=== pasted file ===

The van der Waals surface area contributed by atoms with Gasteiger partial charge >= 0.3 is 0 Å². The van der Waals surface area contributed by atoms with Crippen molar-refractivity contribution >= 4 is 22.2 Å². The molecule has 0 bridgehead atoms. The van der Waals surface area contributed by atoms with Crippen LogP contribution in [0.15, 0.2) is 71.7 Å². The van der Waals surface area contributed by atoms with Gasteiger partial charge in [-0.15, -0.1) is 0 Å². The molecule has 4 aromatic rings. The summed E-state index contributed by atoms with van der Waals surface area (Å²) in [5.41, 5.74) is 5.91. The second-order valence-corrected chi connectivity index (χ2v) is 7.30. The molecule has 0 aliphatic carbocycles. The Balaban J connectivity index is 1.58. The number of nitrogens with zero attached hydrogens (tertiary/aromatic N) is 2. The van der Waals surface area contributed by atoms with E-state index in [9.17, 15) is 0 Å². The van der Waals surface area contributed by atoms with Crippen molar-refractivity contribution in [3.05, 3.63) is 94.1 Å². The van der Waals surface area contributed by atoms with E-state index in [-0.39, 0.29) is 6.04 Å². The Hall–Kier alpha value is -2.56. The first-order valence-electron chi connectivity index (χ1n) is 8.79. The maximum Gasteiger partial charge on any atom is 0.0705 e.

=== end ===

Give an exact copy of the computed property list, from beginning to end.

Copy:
The van der Waals surface area contributed by atoms with Gasteiger partial charge >= 0.3 is 0 Å². The van der Waals surface area contributed by atoms with Crippen molar-refractivity contribution >= 4 is 22.2 Å². The molecule has 0 bridgehead atoms. The van der Waals surface area contributed by atoms with Crippen LogP contribution in [0.15, 0.2) is 71.7 Å². The van der Waals surface area contributed by atoms with Gasteiger partial charge in [-0.15, -0.1) is 0 Å². The molecule has 4 aromatic rings. The summed E-state index contributed by atoms with van der Waals surface area (Å²) in [5.41, 5.74) is 5.91. The second-order valence-corrected chi connectivity index (χ2v) is 7.30. The molecule has 0 aliphatic carbocycles. The Balaban J connectivity index is 1.58. The number of nitrogens with zero attached hydrogens (tertiary/aromatic N) is 2. The van der Waals surface area contributed by atoms with E-state index in [9.17, 15) is 0 Å². The van der Waals surface area contributed by atoms with Crippen molar-refractivity contribution in [3.05, 3.63) is 94.1 Å². The van der Waals surface area contributed by atoms with E-state index in [-0.39, 0.29) is 6.04 Å². The Hall–Kier alpha value is -2.56. The first-order valence-electron chi connectivity index (χ1n) is 8.79. The maximum Gasteiger partial charge on any atom is 0.0705 e.